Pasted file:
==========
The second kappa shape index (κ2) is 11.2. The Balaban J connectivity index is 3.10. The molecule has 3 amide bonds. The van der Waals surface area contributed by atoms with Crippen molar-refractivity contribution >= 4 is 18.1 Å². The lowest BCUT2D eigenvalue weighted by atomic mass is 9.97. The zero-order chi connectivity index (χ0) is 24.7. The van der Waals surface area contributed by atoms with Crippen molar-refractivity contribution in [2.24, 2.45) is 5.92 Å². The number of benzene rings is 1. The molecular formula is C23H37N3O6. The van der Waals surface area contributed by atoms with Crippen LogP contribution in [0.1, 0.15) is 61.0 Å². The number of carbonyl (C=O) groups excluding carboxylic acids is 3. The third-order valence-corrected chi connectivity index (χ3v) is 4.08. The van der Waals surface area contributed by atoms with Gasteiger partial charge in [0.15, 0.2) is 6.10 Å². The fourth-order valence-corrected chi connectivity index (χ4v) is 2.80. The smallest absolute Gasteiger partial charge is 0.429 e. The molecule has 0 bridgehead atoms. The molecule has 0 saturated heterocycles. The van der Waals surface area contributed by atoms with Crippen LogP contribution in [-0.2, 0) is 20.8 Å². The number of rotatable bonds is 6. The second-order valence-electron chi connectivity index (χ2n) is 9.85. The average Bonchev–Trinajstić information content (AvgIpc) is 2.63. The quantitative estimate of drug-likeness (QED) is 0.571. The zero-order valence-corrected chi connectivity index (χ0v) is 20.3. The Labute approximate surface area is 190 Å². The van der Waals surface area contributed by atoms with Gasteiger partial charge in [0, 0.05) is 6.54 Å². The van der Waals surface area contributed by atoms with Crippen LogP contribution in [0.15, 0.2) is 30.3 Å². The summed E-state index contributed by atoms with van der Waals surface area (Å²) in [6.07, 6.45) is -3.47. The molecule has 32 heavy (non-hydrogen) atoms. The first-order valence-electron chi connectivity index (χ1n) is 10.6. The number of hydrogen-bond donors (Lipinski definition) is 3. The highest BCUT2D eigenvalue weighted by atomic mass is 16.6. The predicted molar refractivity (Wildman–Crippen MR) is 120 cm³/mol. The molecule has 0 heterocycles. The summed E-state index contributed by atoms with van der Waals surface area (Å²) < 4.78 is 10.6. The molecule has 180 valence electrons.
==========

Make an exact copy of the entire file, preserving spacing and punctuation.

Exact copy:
The second kappa shape index (κ2) is 11.2. The Balaban J connectivity index is 3.10. The molecule has 3 amide bonds. The van der Waals surface area contributed by atoms with Crippen molar-refractivity contribution >= 4 is 18.1 Å². The lowest BCUT2D eigenvalue weighted by atomic mass is 9.97. The zero-order chi connectivity index (χ0) is 24.7. The van der Waals surface area contributed by atoms with Crippen molar-refractivity contribution in [2.24, 2.45) is 5.92 Å². The number of benzene rings is 1. The molecular formula is C23H37N3O6. The van der Waals surface area contributed by atoms with Crippen LogP contribution in [0.1, 0.15) is 61.0 Å². The number of carbonyl (C=O) groups excluding carboxylic acids is 3. The third-order valence-corrected chi connectivity index (χ3v) is 4.08. The van der Waals surface area contributed by atoms with Gasteiger partial charge in [0.15, 0.2) is 6.10 Å². The fourth-order valence-corrected chi connectivity index (χ4v) is 2.80. The smallest absolute Gasteiger partial charge is 0.429 e. The molecule has 0 bridgehead atoms. The molecule has 0 saturated heterocycles. The van der Waals surface area contributed by atoms with Crippen LogP contribution in [-0.2, 0) is 20.8 Å². The number of rotatable bonds is 6. The second-order valence-electron chi connectivity index (χ2n) is 9.85. The average Bonchev–Trinajstić information content (AvgIpc) is 2.63. The quantitative estimate of drug-likeness (QED) is 0.571. The zero-order valence-corrected chi connectivity index (χ0v) is 20.3. The Labute approximate surface area is 190 Å². The van der Waals surface area contributed by atoms with Gasteiger partial charge in [0, 0.05) is 6.54 Å². The van der Waals surface area contributed by atoms with Crippen LogP contribution in [0.15, 0.2) is 30.3 Å². The summed E-state index contributed by atoms with van der Waals surface area (Å²) in [6.07, 6.45) is -3.47. The molecule has 32 heavy (non-hydrogen) atoms. The first-order valence-electron chi connectivity index (χ1n) is 10.6. The number of hydrogen-bond donors (Lipinski definition) is 3. The highest BCUT2D eigenvalue weighted by atomic mass is 16.6. The predicted molar refractivity (Wildman–Crippen MR) is 120 cm³/mol. The molecule has 0 heterocycles. The summed E-state index contributed by atoms with van der Waals surface area (Å²) < 4.78 is 10.6. The molecule has 180 valence electrons.